This continues my just-off-the plane post from our return from Africa in late August. Further discussion with political science colleagues, commenters, and students got me thinking more:
1. Where are the Americans and Japanese? To my great surprise, we met very few Americans on the trip. Usually Americans are everywhere when one travels. Being a superpower with bases and businesses around the world, Americans are a fixture of the global tourism industry. So much that the term ‘ugly American’ came about – a vague caricature that we’re monolinguist rednecks, like Sheriff Pepper in the ‘Man with the Golden Gun.’ But I didn’t see too many. In fact, we scarcely saw any Americans. And we didn’t see any black American tourists at all. (I’m not quite sure what to make of that; all the western tourists were white.) Ditto for Japanese. 80% of the tourists we met were Europeans. There were 5 Koreans in our safari trip. And of course, we saw Chinese – not just from all the construction projects, but even tourists too. Chinese tourists, but no Japanese tourists? What a sea-change. Is this a sign of the bite of the Great Recession or disinterest, or what?
2. Africa Time/TIA (this is Africa)/‘It’s always Friday night in Mozambique.’ This was the hardest one to get used to, as you don’t know if it is a real ‘cultural attribute’ you should respect, or just a BS excuse for bad service, endless delays, and cold food. The last expression came from our South African tour guide in Mozambique; the other 2 are ubiquitous. After a few weeks on the road in Africa, we started using them too. Africa time is the same thing as ‘Latin time,’ as a friend told me they say in Belize. The idea is the ‘we are slower here than you noxious, western city slickers. Life is pleasant, and we enjoy ourselves. So take a load off; drink a beer; and don’t worry. Your bus will show up some time, and you’ll get there eventually.’ TIA gets to the dysfunction of, well, almost everything. When the bus you paid a lot of money to take breaks down, and you are standing around in the desert for 12 hours getting sunstroke (true story), or when the border guards rip you off for your visa (also true), or there is one clerk at immigration and a 2 hour line at midnight in the outdoor cold (also true), well, this is Africa. Get used to it. Don’t stress or try to fix it. You can’t. And inevitably, you do just give up and go with the flow. You plan that 5-10% of your expenses will be rip-offs where you are overcharged for stuff, because you’re a tourist. You get used to the fact that a sandwich and a Coke take 45 minutes to prepare in a restaurant. When our truck broke down for a whole day in South Africa, the recently-arrived European tourists on our trip got furious and impatient. But my wife and I, after 5 weeks already in-country, were just fine with it. We napped and read, and then watched Weird Al videos all day at the farm of a friend of our driver (yes, that’s true too). And no, the guide never even bothered to suggest that we be compensated for the whole lost day of the tour we paid for. Sigh. TIA…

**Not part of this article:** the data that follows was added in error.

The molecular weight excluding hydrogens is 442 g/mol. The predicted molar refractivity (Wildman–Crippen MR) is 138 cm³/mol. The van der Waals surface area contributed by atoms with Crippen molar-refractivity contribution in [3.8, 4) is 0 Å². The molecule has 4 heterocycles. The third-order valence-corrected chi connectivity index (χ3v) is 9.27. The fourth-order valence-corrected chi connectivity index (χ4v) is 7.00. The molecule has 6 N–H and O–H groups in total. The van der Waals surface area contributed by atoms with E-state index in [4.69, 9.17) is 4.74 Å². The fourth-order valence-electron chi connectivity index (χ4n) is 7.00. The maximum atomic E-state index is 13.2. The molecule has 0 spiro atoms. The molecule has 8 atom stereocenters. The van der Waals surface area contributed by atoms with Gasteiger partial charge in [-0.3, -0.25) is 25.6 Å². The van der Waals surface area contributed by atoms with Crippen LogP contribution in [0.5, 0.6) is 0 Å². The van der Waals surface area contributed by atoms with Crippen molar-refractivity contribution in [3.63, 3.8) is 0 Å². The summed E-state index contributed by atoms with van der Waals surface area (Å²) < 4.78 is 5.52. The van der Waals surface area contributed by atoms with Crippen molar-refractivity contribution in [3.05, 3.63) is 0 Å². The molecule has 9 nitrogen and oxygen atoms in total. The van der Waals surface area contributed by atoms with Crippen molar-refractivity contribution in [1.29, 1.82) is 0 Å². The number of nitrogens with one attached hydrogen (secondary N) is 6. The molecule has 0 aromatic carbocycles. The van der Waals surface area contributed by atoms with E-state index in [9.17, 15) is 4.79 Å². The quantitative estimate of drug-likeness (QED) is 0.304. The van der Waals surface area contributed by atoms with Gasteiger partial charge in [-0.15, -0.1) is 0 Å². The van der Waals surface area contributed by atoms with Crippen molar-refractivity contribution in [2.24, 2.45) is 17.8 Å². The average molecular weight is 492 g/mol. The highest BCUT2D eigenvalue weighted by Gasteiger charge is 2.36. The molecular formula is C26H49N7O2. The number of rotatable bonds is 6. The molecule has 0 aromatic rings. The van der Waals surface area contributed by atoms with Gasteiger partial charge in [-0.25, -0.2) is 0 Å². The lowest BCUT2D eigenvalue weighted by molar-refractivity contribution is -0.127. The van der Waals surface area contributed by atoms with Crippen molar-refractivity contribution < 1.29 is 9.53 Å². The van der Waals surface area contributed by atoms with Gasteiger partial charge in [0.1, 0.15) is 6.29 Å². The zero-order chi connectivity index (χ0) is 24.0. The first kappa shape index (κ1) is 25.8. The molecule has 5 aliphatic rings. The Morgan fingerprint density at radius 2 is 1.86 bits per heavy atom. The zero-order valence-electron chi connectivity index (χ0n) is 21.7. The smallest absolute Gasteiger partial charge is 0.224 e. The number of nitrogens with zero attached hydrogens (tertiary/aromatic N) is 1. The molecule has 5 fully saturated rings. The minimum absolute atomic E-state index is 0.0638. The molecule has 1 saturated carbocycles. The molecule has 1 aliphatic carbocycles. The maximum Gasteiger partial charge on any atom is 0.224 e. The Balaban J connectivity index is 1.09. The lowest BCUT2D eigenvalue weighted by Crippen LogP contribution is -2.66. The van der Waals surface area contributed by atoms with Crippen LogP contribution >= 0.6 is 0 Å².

3. Where is the developmentalism? This observation is as much a product of living in East Asia as it is of visiting Africa. In Korea, you see everywhere the dynamism and energy driving this place. Koreans are obsessed with catching up with the first world, joining modernity, being taken seriously in the G-20 and OECD, etc. To be sure, I was in Africa for only 6-7 weeks, but I didn’t see that vibe at all. I was amazed how much loitering about there was. In countries with 30-40% unemployment, this is inevitable. But the economist in me saw huge wasted labor potential. All those young men just standing around, looking for something to do,and then, inevitably, depressingly, trying to rip me off by changing money on the street with folded notes and other tricks, or harassing me to buy some shoddy overpriced souvenir. And there was so much obvious need for all that unused labor. Streets needed to be cleaned, trash picked up (the amount of litter in southern Africa is astonishing), decaying, half-finished building are everywhere. Nothing made me more sympathetic to the ‘Beijing consensus’ as this trip.
4. They still say ‘coloured.’ This was another big surprise as an American. Raised on strict US political correctness, where you can only say ‘colored’ if you say ‘NAACP,’ it was pretty striking to hear whites say this or that guy is coloured or black. I even heard ‘mulatto.’ But the blacks and ‘coloureds’ talk that way too, so you quickly realize the language of race is a lot more relaxed, and I have to say I kinda liked that. I couldn’t bring myself to say ‘colored;’ I used the more anodyne US ‘mixed.’ But still, compared to the verbal acrobatics Americans go through to talk about race – like ‘European-American,’ – this was kind of refreshing. I found it rather more mature.